Matulane - General Information
An antineoplastic agent used primarily in combination with mechlorethamine, vincristine, and prednisone (the MOPP protocol) in the treatment of Hodgkin&
Pharmacology of Matulane
Matulane is an antineoplastic in the class of alkylating agents and is used to treat various forms of cancer. Alkylating agents are so named because of their ability to add alkyl groups to many electronegative groups under conditions present in cells. They stop tumor growth by cross-linking guanine bases in DNA double-helix strands - directly attacking DNA. This makes the strands unable to uncoil and separate. As this is necessary in DNA replication, the cells can no longer divide. In addition, these drugs add methyl or other alkyl groups onto molecules where they do not belong which in turn inhibits their correct utilization by base pairing and causes a miscoding of DNA. Matulane is cell-phase specific for the S phase of cell division.
Matulane for patients
Patients should be warned not to drink alcoholic beverages while on Matulane therapy since there may be an Antabuse (disulfiram)-like reaction. They should also be cautioned to avoid foods with known high tyramine content such as wine, yogurt, ripe cheese and bananas. Over-the-counter drug preparations which contain antihistamines or sympathomimetic drugs should also be avoided. Patients taking Matulane should also be warned against the use of prescription drugs without the knowledge and consent of their physician.
Patients should be advised to discontinue tobacco use.
To minimize CNS depression and possible potentiation, barbiturates, antihistamines, narcotics, hypotensive agents or phenothiazines should be used with caution. Ethyl alcohol should not be used since there may be an Antabuse (disulfiram)-like reaction. Because Matulane exhibits some monoamine oxidase inhibitory activity, sympathomimetic drugs, tricyclic antidepressant drugs (e.g., amitriptyline HCl, imipramine HCl) and other drugs and foods with known high tyramine content, such as wine, yogurt, ripe cheese and bananas, should be avoided. A further phenomenon of toxicity common to many hydrazine derivatives is hemolysis and the appearance of Heinz-Ehrlich inclusion bodies in erythrocytes.
No cross-resistance with other chemotherapeutic agents, radiotherapy or steroids has been demonstrated.
Matulane is contraindicated in patients with known hypersensitivity to the drug or inadequate marrow reserve as demonstrated by bone marrow aspiration. Due consideration of this possible state should be given to each patient who has leukopenia, thrombocytopenia or anemia.
Additional information about Matulane
Matulane Indication: For use with other anticancer drugs for the treatment of stage III and stage IV Hodgkin's disease.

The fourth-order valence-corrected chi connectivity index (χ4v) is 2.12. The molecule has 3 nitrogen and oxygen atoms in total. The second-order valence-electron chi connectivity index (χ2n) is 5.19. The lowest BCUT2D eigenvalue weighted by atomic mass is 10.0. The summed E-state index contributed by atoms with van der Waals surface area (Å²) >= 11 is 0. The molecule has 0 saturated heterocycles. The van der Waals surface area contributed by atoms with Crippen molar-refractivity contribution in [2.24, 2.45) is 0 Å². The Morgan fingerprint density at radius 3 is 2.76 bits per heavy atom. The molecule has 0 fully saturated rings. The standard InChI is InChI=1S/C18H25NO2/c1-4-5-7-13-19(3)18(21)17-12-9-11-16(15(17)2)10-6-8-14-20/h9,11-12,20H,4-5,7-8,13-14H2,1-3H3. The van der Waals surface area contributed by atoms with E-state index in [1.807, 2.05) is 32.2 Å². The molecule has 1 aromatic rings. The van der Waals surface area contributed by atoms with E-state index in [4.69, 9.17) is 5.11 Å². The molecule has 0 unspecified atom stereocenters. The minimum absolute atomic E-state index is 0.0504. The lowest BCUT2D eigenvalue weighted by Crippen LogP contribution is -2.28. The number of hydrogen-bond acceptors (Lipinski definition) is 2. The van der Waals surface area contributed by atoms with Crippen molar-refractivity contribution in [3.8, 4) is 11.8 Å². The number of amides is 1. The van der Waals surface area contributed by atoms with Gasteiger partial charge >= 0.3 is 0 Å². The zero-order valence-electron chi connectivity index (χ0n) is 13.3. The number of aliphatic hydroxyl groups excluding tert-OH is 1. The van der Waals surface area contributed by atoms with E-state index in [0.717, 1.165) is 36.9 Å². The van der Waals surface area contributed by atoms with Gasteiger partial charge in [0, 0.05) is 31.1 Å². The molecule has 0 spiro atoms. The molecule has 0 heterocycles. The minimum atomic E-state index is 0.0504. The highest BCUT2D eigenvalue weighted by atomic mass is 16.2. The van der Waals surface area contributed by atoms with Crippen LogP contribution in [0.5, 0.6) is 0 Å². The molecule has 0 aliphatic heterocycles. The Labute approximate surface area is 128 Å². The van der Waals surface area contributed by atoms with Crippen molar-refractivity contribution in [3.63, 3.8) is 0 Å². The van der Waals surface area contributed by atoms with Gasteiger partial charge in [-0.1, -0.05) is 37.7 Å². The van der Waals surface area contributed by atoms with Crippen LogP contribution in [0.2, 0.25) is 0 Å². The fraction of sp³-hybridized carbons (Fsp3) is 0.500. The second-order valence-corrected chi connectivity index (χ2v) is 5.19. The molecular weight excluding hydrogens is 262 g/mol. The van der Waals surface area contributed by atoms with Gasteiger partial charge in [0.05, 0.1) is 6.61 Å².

Mechanism Of Action: The precise mode of cytotoxic action of procarbazine has not been clearly defined. There is evidence that the drug may act by inhibition of protein, RNA and DNA synthesis. Studies have suggested that procarbazine may inhibit transmethylation of methyl groups of methionine into t-RNA. The absence of functional t-RNA could cause the cessation of protein synthesis and consequently DNA and RNA synthesis. In addition, procarbazine may directly damage DNA. Hydrogen peroxide, formed during the auto-oxidation of the drug, may attack protein sulfhydryl groups contained in residual protein which is tightly bound to DNA.
Drug Interactions: Not Available
Food Interactions: Not Available
Generic Name: Procarbazine
Synonyms: Ibenzmethyzine hydrochloride; Ibenzmethyzine; Ibenzmethyzin; IBZ; MBH; MIH; MIH Hydrochloride; PCB; PCB hydrochloride; Procarbazin [German]; Procarbazina [Inn-Spanish]; Procarbazine hydrochloride; Procarbazinum [Inn-Latin]; PCX; Procarbazin
Drug Category: Antineoplastic Agents
Drug Type: Small Molecule; Approved
Absorption: Procarbazine is rapidly and completely absorbed.
Toxicity (Overdose): LD50=785 mg/kg (orally in rats)
Protein Binding: Not Available
Biotransformation: Procarbazine is metabolized primarily in the liver and kidneys. The drug appears to be auto-oxidized to the azo derivative with the release of hydrogen peroxide. The azo derivative isomerizes to the hydrazone, and following hydrolysis splits into a benzylaldehyde derivative and methylhydrazine. The methylhydrazine is further degraded to CO2 and CH4 and possibly hydrazine, whereas the aldehyde is oxidized to N-isopropylterephthalamic acid, which is excreted in the urine.
Half Life: 10 minutes
Dosage Forms of Matulane: Capsule Oral
Chemical IUPAC Name: 4-[(2-methylhydrazinyl)methyl]-N-propan-2-ylbenzamide
Chemical Formula: C12H19N3O
Procarbazine on Wikipedia: https://en.wikipedia.org/wiki/Procarbazine
Organisms Affected: Humans and other mammals